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Fewer fish, brain corals dying: the ocean needs help

One of the most profound changes that happened to me here in Bermuda was forging a deep and strong connection with the ocean surrounding us – I went from an attitude of taking, to one of protecting.

This was fostered by my husband Bill’s lifelong interaction with the sea. He began working on a dive boat at the age of 14 in 1968, and has spent countless hours snorkelling and diving the local reefs.

Every day in the summer, weather permitting, you can find him snorkelling the breakers of the South Shore or exploring the vast maze of reefs that extends to our west and north.

Through his eyes and his countless stories, I have become aware that Bermuda’s coral ecosystem and all its colourful fish are a pale shadow of what existed here when he was a boy. He calls it “the catastrophe of a lifetime”.

He says if people only knew how few reef fish are left in Bermuda – less than ten per cent of what existed in the 1970s – they could not buy snappers or hinds or even groupers with a clear conscience.

People often ask him if he is afraid to snorkel alone so often out there on the barrier reefs. What about sharks? He just laughs. “Seriously? There’s nothing left for them to eat. I haven’t seen a shark in decades. I don’t even think about them.”

I always had a dream to live next to the ocean. But I had no idea about the ocean’s collapse until recent years. It started when I moved here nine years ago. It began with seeing fewer and fewer fish when Bill and I were snorkelling.

Nowadays, we are overcome with sadness and keep asking each other where all the fish have gone. We wonder what is happening to our beloved ocean.

We are swimming in these pristine turquoise waters and they are almost empty. No fish follow us like they used to when I first came here.

We are very concerned now that almost half of the brain corals died in the last year on the South Shore, victims of an underwater virus that has swept Florida and the Caribbean. It is called stony coral tissue loss disease, or SCTLD. It quickly turns the formerly endless fields of brain corals into rubble.

What will become of the gorgeous parrot fish that feed on hard corals, creating our stunning beaches?

The final shift in my attitude happened five years ago when I watched the remarkable and heartbreaking documentary A Plastic Ocean, presented at BUEI by former BBC producer Jo Ruxton.

Her team went for a four-year global odyssey to explore the issue of plastics in our oceans and its effect on marine ecosystems.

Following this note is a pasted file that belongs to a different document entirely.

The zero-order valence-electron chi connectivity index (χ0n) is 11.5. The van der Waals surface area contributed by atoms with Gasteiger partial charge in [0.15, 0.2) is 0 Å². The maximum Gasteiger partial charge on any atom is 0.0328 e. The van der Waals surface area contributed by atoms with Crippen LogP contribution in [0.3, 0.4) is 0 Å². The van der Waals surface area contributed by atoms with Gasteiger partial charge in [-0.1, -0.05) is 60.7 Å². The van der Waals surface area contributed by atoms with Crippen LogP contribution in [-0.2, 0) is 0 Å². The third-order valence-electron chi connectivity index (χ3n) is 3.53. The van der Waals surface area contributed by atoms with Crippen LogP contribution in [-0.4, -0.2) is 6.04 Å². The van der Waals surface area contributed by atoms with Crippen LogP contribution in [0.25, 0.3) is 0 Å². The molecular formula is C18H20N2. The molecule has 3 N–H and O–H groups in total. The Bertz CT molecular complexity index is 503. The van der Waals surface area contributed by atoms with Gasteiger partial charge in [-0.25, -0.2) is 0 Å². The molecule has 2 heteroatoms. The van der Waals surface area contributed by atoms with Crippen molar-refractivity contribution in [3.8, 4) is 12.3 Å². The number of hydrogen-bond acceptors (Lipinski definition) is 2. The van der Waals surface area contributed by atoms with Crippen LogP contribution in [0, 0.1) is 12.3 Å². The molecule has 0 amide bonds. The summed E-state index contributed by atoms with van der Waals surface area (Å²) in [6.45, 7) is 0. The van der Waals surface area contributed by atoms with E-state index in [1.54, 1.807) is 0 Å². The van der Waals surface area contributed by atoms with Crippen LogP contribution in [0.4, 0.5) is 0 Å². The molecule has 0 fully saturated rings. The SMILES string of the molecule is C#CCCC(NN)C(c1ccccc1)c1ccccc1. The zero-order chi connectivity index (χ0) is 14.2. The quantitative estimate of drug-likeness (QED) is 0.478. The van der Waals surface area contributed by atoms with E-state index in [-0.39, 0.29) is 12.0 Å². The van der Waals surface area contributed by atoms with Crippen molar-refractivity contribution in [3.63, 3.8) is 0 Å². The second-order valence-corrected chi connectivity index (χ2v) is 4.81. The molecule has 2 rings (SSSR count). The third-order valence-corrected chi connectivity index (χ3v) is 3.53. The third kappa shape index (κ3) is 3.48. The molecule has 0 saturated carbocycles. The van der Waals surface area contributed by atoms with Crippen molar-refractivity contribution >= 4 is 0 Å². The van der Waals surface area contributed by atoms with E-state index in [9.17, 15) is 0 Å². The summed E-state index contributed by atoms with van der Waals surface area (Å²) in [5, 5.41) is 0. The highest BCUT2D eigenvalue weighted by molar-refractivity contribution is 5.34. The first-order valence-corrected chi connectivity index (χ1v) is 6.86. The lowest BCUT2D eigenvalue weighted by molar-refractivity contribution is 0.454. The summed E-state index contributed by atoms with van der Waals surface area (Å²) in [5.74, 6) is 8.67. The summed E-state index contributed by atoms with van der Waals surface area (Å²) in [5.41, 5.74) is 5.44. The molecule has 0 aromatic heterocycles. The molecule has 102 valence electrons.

We took Jo in our little centre console boat on a snorkel tour starting five miles offshore at Blue Hole, and continued to the shipwrecks of the Constellation, Montana and Lartington. It was a long day, and I realise now what a privilege it was to spend hours talking with her about her passion to save the oceans.

She told us how she was so desperate, yet committed to finishing this epic documentary, that she mortgaged her home to complete it! She used all her savings for production of this stunning documentary, now one of the most popular on Netflix.

It was a phrase in A Plastic Ocean that was my awakening: “If every person could reuse a plastic bag or bottle once, just once, it would cut in half the amount of consumer waste dumped each year into the sea.”

That made me think: “What can I, one person, do for my ocean?” Right away we started to wash plastic bags and reuse them. We stopped buying bottled water.

I laughed because they were things I already did when I was living in the Soviet Union. We simply didn't have very many plastic bags and I reused them over and over until they broke. We washed them and hung them on the line with the drying clothes.

We bring our own reusable shopping bags to the grocery store. I watch store staff double paper bags, and I shake my head in disbelief. Why not just use one, and handle it more carefully? Why use plastic bags for fresh produce? They are handled extensively anyway. I sort things out on my kitchen counter.

I always say “no” to plastic when I can. Plastic straws are the worst offenders! They end up by the millions in the stomachs of turtles and fish. Why not just tilt your glass to drink?

Finally, when we moved last September next to the beach on the South Shore, I found myself cleaning it. It became a habit. I walk my 10,000 steps per day, take pictures of the beautiful scenery and look for plastic pieces in the sand to put out with the garbage.

It feels really good. I feel I am doing my tiny contribution to help the ocean to live and breathe. I even speak to the sea in my mind. Often, I ask forgiveness for all the harm we are causing.

In Bermuda we incinerate most of our disposable plastics, yet this does not mean we have solved the problem. We just create other problems. Use less, because it’s easy to do, and you will find yourself smiling.

I want the younger generation to experience the wonder and magic of a clean ocean with schools of colourful fish, exotic corals, playful dolphins and magnificent whales. Small efforts create vast improvements.

What small effort can you make for this bountiful and generous sea?

Nina London is a certified wellness and weight-management coach. Her mission is to support and inspire mature women to make positive changes in their body and mind. Share your inspirational stories with her at www.ninalondon.com

Nina London regularly cleans the beach while walking (Photograph by Bill Rosser)

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Published July 01, 2021 at 8:00 am (Updated June 29, 2021 at 4:51 pm)

Fewer fish, brain corals dying: the ocean needs help

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